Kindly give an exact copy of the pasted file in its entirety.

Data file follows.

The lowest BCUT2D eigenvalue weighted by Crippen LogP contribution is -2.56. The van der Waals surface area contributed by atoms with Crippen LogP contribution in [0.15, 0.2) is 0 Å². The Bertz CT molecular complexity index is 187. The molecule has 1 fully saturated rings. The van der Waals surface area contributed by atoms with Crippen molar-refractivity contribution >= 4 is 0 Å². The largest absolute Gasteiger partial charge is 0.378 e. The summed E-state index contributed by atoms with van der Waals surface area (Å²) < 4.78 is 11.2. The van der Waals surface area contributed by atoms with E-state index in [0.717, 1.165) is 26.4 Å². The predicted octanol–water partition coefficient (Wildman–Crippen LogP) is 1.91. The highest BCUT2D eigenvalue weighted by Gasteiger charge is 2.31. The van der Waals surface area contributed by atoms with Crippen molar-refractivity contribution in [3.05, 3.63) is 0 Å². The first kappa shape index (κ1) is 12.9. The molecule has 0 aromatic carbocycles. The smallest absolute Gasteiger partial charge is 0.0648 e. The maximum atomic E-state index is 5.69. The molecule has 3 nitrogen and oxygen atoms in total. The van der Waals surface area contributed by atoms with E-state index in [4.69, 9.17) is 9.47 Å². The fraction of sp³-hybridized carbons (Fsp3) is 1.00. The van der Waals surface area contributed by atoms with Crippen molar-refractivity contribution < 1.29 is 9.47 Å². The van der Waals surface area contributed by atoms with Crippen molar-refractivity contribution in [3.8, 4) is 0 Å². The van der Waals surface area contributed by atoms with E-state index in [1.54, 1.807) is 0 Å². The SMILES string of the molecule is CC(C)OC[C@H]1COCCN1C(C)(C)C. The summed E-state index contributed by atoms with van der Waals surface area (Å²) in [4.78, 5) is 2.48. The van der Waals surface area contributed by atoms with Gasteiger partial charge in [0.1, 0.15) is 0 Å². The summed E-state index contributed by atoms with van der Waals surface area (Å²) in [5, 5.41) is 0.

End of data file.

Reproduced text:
The lowest BCUT2D eigenvalue weighted by Crippen LogP contribution is -2.56. The van der Waals surface area contributed by atoms with Crippen LogP contribution in [0.15, 0.2) is 0 Å². The Bertz CT molecular complexity index is 187. The molecule has 1 fully saturated rings. The van der Waals surface area contributed by atoms with Crippen molar-refractivity contribution >= 4 is 0 Å². The largest absolute Gasteiger partial charge is 0.378 e. The summed E-state index contributed by atoms with van der Waals surface area (Å²) < 4.78 is 11.2. The van der Waals surface area contributed by atoms with E-state index in [0.717, 1.165) is 26.4 Å². The predicted octanol–water partition coefficient (Wildman–Crippen LogP) is 1.91. The highest BCUT2D eigenvalue weighted by Gasteiger charge is 2.31. The van der Waals surface area contributed by atoms with Crippen molar-refractivity contribution in [3.05, 3.63) is 0 Å². The first kappa shape index (κ1) is 12.9. The molecule has 0 aromatic carbocycles. The smallest absolute Gasteiger partial charge is 0.0648 e. The maximum atomic E-state index is 5.69. The molecule has 3 nitrogen and oxygen atoms in total. The van der Waals surface area contributed by atoms with E-state index in [4.69, 9.17) is 9.47 Å². The fraction of sp³-hybridized carbons (Fsp3) is 1.00. The van der Waals surface area contributed by atoms with Crippen molar-refractivity contribution < 1.29 is 9.47 Å². The van der Waals surface area contributed by atoms with Crippen molar-refractivity contribution in [3.8, 4) is 0 Å². The van der Waals surface area contributed by atoms with E-state index in [1.54, 1.807) is 0 Å². The SMILES string of the molecule is CC(C)OC[C@H]1COCCN1C(C)(C)C. The summed E-state index contributed by atoms with van der Waals surface area (Å²) in [4.78, 5) is 2.48. The van der Waals surface area contributed by atoms with Gasteiger partial charge in [0.1, 0.15) is 0 Å². The summed E-state index contributed by atoms with van der Waals surface area (Å²) in [5, 5.41) is 0.